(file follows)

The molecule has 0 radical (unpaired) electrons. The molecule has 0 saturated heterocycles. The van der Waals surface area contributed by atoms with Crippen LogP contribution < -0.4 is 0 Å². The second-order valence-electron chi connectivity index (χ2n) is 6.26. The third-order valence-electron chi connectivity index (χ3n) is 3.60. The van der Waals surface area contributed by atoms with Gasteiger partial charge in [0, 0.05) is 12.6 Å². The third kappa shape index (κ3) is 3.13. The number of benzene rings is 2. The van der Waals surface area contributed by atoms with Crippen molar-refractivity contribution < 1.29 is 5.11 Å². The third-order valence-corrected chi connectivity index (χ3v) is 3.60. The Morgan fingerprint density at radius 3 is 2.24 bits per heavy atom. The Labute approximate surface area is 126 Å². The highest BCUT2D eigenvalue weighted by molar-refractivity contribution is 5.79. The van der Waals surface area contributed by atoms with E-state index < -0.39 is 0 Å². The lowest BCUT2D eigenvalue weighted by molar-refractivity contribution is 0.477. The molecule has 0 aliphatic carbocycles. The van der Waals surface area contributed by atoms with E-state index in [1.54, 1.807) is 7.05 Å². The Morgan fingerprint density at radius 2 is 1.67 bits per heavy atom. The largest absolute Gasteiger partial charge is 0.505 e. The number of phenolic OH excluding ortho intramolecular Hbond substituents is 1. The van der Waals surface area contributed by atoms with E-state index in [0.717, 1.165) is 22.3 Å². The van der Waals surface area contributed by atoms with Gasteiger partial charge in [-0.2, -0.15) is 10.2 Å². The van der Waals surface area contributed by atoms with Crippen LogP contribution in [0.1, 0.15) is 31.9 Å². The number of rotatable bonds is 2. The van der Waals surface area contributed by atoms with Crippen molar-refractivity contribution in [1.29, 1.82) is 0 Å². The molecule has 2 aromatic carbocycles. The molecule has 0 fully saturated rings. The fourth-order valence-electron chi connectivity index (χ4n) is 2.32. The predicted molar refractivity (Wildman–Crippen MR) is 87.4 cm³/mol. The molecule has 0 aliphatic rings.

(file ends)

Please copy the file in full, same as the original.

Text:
The molecule has 0 radical (unpaired) electrons. The molecule has 0 saturated heterocycles. The van der Waals surface area contributed by atoms with Crippen LogP contribution < -0.4 is 0 Å². The second-order valence-electron chi connectivity index (χ2n) is 6.26. The third-order valence-electron chi connectivity index (χ3n) is 3.60. The van der Waals surface area contributed by atoms with Gasteiger partial charge in [0, 0.05) is 12.6 Å². The third kappa shape index (κ3) is 3.13. The number of benzene rings is 2. The van der Waals surface area contributed by atoms with Crippen molar-refractivity contribution < 1.29 is 5.11 Å². The third-order valence-corrected chi connectivity index (χ3v) is 3.60. The Morgan fingerprint density at radius 3 is 2.24 bits per heavy atom. The Labute approximate surface area is 126 Å². The highest BCUT2D eigenvalue weighted by molar-refractivity contribution is 5.79. The van der Waals surface area contributed by atoms with E-state index < -0.39 is 0 Å². The lowest BCUT2D eigenvalue weighted by molar-refractivity contribution is 0.477. The molecule has 0 aliphatic carbocycles. The van der Waals surface area contributed by atoms with E-state index in [1.54, 1.807) is 7.05 Å². The Morgan fingerprint density at radius 2 is 1.67 bits per heavy atom. The largest absolute Gasteiger partial charge is 0.505 e. The number of phenolic OH excluding ortho intramolecular Hbond substituents is 1. The van der Waals surface area contributed by atoms with E-state index in [0.717, 1.165) is 22.3 Å². The van der Waals surface area contributed by atoms with Gasteiger partial charge in [-0.2, -0.15) is 10.2 Å². The van der Waals surface area contributed by atoms with Crippen LogP contribution in [0.1, 0.15) is 31.9 Å². The number of rotatable bonds is 2. The van der Waals surface area contributed by atoms with Crippen molar-refractivity contribution in [1.29, 1.82) is 0 Å². The molecule has 2 aromatic carbocycles. The molecule has 0 fully saturated rings. The fourth-order valence-electron chi connectivity index (χ4n) is 2.32. The predicted molar refractivity (Wildman–Crippen MR) is 87.4 cm³/mol. The molecule has 0 aliphatic rings.